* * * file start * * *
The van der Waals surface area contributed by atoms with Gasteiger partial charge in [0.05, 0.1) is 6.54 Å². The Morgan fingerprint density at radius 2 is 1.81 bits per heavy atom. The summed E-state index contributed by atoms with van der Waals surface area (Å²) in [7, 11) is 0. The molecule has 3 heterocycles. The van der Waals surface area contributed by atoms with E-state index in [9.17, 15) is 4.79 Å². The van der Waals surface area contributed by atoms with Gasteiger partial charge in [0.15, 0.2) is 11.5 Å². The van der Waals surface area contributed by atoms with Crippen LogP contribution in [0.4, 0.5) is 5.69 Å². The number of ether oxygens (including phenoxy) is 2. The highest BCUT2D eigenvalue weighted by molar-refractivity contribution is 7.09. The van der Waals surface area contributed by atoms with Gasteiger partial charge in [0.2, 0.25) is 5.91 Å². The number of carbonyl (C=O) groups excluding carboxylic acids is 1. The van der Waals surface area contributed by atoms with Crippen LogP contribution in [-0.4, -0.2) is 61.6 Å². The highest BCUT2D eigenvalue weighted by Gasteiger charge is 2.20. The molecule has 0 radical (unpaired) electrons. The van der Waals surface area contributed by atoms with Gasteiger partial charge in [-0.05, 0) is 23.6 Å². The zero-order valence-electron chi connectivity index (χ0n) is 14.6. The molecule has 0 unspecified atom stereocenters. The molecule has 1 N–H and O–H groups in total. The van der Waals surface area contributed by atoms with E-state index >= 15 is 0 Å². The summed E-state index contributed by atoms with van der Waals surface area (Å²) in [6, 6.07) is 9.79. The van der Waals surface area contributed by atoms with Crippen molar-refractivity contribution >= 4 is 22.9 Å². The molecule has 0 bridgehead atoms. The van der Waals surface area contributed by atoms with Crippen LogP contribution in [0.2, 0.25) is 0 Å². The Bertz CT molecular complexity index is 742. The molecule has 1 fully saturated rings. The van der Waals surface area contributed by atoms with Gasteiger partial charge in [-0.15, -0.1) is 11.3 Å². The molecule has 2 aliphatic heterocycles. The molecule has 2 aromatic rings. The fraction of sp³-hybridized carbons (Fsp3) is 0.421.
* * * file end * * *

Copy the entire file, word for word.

The van der Waals surface area contributed by atoms with Gasteiger partial charge in [0.05, 0.1) is 6.54 Å². The Morgan fingerprint density at radius 2 is 1.81 bits per heavy atom. The summed E-state index contributed by atoms with van der Waals surface area (Å²) in [7, 11) is 0. The molecule has 3 heterocycles. The van der Waals surface area contributed by atoms with E-state index in [9.17, 15) is 4.79 Å². The van der Waals surface area contributed by atoms with Gasteiger partial charge in [0.15, 0.2) is 11.5 Å². The van der Waals surface area contributed by atoms with Crippen LogP contribution in [0.4, 0.5) is 5.69 Å². The number of ether oxygens (including phenoxy) is 2. The highest BCUT2D eigenvalue weighted by molar-refractivity contribution is 7.09. The van der Waals surface area contributed by atoms with Gasteiger partial charge in [0.2, 0.25) is 5.91 Å². The number of carbonyl (C=O) groups excluding carboxylic acids is 1. The van der Waals surface area contributed by atoms with Crippen LogP contribution in [-0.4, -0.2) is 61.6 Å². The highest BCUT2D eigenvalue weighted by Gasteiger charge is 2.20. The molecule has 0 radical (unpaired) electrons. The van der Waals surface area contributed by atoms with Gasteiger partial charge in [-0.05, 0) is 23.6 Å². The zero-order valence-electron chi connectivity index (χ0n) is 14.6. The molecule has 0 unspecified atom stereocenters. The molecule has 1 N–H and O–H groups in total. The van der Waals surface area contributed by atoms with E-state index >= 15 is 0 Å². The summed E-state index contributed by atoms with van der Waals surface area (Å²) in [6, 6.07) is 9.79. The van der Waals surface area contributed by atoms with Crippen molar-refractivity contribution >= 4 is 22.9 Å². The molecule has 0 bridgehead atoms. The van der Waals surface area contributed by atoms with Crippen LogP contribution in [0.2, 0.25) is 0 Å². The Bertz CT molecular complexity index is 742. The molecule has 1 fully saturated rings. The van der Waals surface area contributed by atoms with Gasteiger partial charge in [-0.15, -0.1) is 11.3 Å². The molecule has 2 aliphatic heterocycles. The molecule has 2 aromatic rings. The fraction of sp³-hybridized carbons (Fsp3) is 0.421.